Sonoscopia, this weekend in Hamilton, isn't your typical orchestral performance - there are only nine musicians and they're joined by live digital artist Paul Bradley.

"I really do think of it as playing music but I'm just not producing sound, I'm producing light and so I guess in that way it's the same sort of thing as a musician. You have to feel what the rest of the music is doing to play your part," Mr Bradley says.

Paul Bradley creates his art in time to music by manipulating shapes and objects which are then projected onto screens via computer software.

"I often refer to this as live drawing or as live art performance, sometimes art projection performance. You know the stuff I do with oil and ink, that's old school, that's what people used to do in the sixties. It was psychedelic rock stuff."

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Mr Bradley says his art is mostly trial and error, finding new 21st century techniques to create moving digital art.

"It's purely experimentation - just trying stuff, just mucking around, and seeing what happens. When I'm listening to music I just kind of see all sorts of things", says Mr Bradley. That sound inspires the mood and aura of whatever he creates visually.

Orchestras Central, Chief Executive Susan Trodden says that experience has a technical term - known as synesthesia.

"It's a neurological condition in which your senses essentially get mashed together," she says. "Lorde talks about when she hears music, she sees colour - there's an example. Others say 'when I hear music I feel a certain thing' or 'I see a certain thing' or 'I can touch it'".

The Sonoscopia performance was composed by Hamiltonian Dr Jeremy Mayall and is 45 minutes long.

Flautist Adrianna Lis says the musicians have to rely on themselves because they don't have a conductor.

"It's 45 minutes of focusing as best as we can but I think we have all played each other and we know each other and that makes a big difference."

And although the light artist has written his own score sheet guide - Mr Bradley says music always sets the mood and tone of his art.

This festival of music is being presented Friday 25th August to Sunday 27th, at the Meteor Theatre, by Orchestras Central to truly immerse audiences in music using all their senses.

Tickets and more information can be found at http://www.orchestras.org.nz/

SENSING MUSIC EVENTS

* Youth Orchestra Jam: Friday, August 25, 6.30pm-8pm, at The Meteor - upstairs rehearsal room. Join the Youth Orchestra for their Friday night rehearsal. Observe, take part, have fun. No cost, but please register. Suitable for 12 to 20-year-olds.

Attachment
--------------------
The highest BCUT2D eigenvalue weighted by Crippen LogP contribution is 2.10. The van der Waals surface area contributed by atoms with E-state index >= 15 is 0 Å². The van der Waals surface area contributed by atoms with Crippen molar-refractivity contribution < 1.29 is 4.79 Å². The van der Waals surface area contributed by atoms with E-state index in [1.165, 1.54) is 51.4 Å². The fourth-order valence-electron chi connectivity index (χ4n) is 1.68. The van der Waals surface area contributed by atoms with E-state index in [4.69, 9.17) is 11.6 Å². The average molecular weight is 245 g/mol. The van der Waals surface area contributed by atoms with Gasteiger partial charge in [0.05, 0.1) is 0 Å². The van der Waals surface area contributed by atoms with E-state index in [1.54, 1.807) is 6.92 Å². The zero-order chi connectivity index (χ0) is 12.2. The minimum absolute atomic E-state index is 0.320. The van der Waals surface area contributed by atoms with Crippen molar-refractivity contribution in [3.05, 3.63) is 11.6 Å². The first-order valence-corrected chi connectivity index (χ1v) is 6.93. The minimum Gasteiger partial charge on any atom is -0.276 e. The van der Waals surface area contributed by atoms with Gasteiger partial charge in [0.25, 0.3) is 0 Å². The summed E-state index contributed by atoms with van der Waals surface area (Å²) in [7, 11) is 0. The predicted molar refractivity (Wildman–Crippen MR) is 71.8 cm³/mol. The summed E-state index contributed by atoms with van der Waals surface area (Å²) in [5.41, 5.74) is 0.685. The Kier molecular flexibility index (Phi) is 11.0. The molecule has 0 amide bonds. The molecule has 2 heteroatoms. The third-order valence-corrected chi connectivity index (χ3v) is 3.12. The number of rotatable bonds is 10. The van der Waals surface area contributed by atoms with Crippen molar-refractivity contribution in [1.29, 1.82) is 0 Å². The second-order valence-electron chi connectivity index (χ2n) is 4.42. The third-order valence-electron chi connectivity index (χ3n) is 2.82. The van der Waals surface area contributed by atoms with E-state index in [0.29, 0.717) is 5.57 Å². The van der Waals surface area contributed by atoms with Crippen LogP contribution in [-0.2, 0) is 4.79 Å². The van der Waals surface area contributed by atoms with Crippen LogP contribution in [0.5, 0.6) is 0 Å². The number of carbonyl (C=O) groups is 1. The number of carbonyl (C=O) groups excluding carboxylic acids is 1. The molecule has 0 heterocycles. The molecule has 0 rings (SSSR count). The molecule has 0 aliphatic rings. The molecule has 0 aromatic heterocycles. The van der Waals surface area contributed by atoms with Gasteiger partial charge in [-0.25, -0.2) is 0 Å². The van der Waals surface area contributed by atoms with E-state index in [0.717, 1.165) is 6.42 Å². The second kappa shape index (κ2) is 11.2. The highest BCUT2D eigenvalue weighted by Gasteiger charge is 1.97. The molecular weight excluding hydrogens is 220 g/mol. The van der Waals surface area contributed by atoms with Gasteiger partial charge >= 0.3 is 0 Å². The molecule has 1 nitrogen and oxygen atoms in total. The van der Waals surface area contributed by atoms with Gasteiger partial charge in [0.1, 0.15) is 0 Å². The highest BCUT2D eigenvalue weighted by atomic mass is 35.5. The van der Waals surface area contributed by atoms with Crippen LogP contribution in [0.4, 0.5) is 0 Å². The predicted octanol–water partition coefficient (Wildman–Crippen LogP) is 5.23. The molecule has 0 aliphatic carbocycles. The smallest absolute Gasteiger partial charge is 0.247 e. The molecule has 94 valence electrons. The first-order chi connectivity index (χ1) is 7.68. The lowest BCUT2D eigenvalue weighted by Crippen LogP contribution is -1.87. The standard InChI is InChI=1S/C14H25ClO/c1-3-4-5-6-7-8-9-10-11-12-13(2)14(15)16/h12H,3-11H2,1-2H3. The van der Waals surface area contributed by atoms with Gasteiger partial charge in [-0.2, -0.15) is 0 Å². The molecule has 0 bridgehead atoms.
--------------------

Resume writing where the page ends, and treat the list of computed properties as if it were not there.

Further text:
* Sonoscopia: Friday, August 25, 8.30am-10pm, at The Meteor. Cost: $23.50. Sonoscopia explores the relationship between what we see and what we hear. Through melodies and abstraction, Sonoscopia, composed by Dr Jeremy Mayall, is a creative journey of sight and sound.

* Musicians workshops and conductor training: Saturday, August 26, 1pm-6pm, at The Meteor. Cost: $20-$80. String, wind, percussion and brass classes available. $20 per person. Followed by a three-hour conductor workshop with TWSO music director Rupert D'Cruze. Registration is essential.

* Music in the Round - Palette: Saturday, August 26, 8pm-9.30pm, at The Meteor. Cost: $23.50. A unique concert featuring an octet of high-quality local talent. Music from the 18th century to the present day; includes the New Zealand premiere of Goulet Symphonic Chocolates - a delicious treat not to be missed.

* Rusty Player Breakfast - Wake Up and Smell the Coffee: Sunday, August 27, 10am-11.30 am, at The Meteor. Cost: $20. Includes music and brunch. An all-comers brunch as the Rusty Players gather for a chance to play as they enjoy the tastes and smells of the cafe.

* The Pied Piper of Pirongia - Family Concert and Orchestral Petting zoo: Sunday, August 27, 2.30pm-4pm, at The Meteor. Cost: $5 - $12.50. Door sales only. Beginning with an invitation to see the 'inner workings' of an orchestra, families will have an opportunity to get up close and personal with the musicians and their instruments before enjoying a new production, written especially for the Trust Waikato Symphony Orchestra.

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